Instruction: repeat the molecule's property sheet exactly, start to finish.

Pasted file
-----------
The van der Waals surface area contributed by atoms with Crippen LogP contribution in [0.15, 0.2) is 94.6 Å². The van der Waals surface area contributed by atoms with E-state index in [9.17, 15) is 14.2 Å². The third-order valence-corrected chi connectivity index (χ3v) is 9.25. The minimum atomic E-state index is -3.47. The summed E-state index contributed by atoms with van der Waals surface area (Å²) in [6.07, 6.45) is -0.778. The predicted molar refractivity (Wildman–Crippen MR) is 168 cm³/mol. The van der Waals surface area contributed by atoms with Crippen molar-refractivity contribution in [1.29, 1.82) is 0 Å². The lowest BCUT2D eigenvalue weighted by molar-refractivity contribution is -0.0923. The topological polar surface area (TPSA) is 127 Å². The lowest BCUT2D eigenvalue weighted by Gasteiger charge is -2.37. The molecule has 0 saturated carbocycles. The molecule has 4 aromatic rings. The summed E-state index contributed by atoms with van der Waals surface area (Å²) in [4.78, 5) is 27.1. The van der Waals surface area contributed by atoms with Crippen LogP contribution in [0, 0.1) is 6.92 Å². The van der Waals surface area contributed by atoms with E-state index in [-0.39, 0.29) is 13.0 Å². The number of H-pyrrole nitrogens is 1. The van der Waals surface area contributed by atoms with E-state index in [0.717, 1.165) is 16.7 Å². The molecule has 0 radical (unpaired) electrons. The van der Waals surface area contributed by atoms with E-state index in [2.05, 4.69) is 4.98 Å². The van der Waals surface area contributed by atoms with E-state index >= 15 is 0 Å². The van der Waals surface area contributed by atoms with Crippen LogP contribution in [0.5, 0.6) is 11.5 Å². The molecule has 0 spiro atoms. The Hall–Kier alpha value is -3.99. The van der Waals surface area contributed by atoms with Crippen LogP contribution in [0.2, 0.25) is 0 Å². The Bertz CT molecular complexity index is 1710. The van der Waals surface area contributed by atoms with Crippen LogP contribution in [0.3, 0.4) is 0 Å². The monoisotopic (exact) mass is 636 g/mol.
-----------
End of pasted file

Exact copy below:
The van der Waals surface area contributed by atoms with Crippen LogP contribution in [0.15, 0.2) is 94.6 Å². The van der Waals surface area contributed by atoms with E-state index in [9.17, 15) is 14.2 Å². The third-order valence-corrected chi connectivity index (χ3v) is 9.25. The minimum atomic E-state index is -3.47. The summed E-state index contributed by atoms with van der Waals surface area (Å²) in [6.07, 6.45) is -0.778. The predicted molar refractivity (Wildman–Crippen MR) is 168 cm³/mol. The van der Waals surface area contributed by atoms with Crippen molar-refractivity contribution in [1.29, 1.82) is 0 Å². The lowest BCUT2D eigenvalue weighted by molar-refractivity contribution is -0.0923. The topological polar surface area (TPSA) is 127 Å². The lowest BCUT2D eigenvalue weighted by Gasteiger charge is -2.37. The molecule has 0 saturated carbocycles. The molecule has 4 aromatic rings. The summed E-state index contributed by atoms with van der Waals surface area (Å²) in [4.78, 5) is 27.1. The van der Waals surface area contributed by atoms with Crippen LogP contribution in [0, 0.1) is 6.92 Å². The van der Waals surface area contributed by atoms with E-state index in [-0.39, 0.29) is 13.0 Å². The number of H-pyrrole nitrogens is 1. The van der Waals surface area contributed by atoms with E-state index in [0.717, 1.165) is 16.7 Å². The molecule has 0 radical (unpaired) electrons. The van der Waals surface area contributed by atoms with E-state index in [2.05, 4.69) is 4.98 Å². The van der Waals surface area contributed by atoms with E-state index >= 15 is 0 Å². The van der Waals surface area contributed by atoms with Crippen LogP contribution in [0.5, 0.6) is 11.5 Å². The molecule has 0 spiro atoms. The Hall–Kier alpha value is -3.99. The van der Waals surface area contributed by atoms with Crippen LogP contribution in [0.2, 0.25) is 0 Å². The Bertz CT molecular complexity index is 1710. The van der Waals surface area contributed by atoms with Crippen LogP contribution in [0.3, 0.4) is 0 Å². The monoisotopic (exact) mass is 636 g/mol.